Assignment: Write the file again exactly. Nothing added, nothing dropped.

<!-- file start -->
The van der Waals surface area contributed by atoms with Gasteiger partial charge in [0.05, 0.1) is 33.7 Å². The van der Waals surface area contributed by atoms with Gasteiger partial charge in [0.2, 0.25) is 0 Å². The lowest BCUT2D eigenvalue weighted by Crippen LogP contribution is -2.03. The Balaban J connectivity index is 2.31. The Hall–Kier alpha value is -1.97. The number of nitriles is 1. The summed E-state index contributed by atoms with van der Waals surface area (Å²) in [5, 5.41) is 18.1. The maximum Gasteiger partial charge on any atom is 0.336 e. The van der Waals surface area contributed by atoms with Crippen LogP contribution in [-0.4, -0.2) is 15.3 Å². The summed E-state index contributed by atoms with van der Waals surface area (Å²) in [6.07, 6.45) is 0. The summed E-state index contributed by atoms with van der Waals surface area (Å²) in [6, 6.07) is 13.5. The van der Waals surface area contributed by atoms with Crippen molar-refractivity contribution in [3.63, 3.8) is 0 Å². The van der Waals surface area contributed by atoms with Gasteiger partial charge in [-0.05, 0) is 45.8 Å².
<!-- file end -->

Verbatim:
The van der Waals surface area contributed by atoms with Gasteiger partial charge in [0.05, 0.1) is 33.7 Å². The van der Waals surface area contributed by atoms with Gasteiger partial charge in [0.2, 0.25) is 0 Å². The lowest BCUT2D eigenvalue weighted by Crippen LogP contribution is -2.03. The Balaban J connectivity index is 2.31. The Hall–Kier alpha value is -1.97. The number of nitriles is 1. The summed E-state index contributed by atoms with van der Waals surface area (Å²) in [5, 5.41) is 18.1. The maximum Gasteiger partial charge on any atom is 0.336 e. The van der Waals surface area contributed by atoms with Crippen LogP contribution in [-0.4, -0.2) is 15.3 Å². The summed E-state index contributed by atoms with van der Waals surface area (Å²) in [6.07, 6.45) is 0. The summed E-state index contributed by atoms with van der Waals surface area (Å²) in [6, 6.07) is 13.5. The van der Waals surface area contributed by atoms with Crippen molar-refractivity contribution in [3.63, 3.8) is 0 Å². The van der Waals surface area contributed by atoms with Gasteiger partial charge in [-0.05, 0) is 45.8 Å².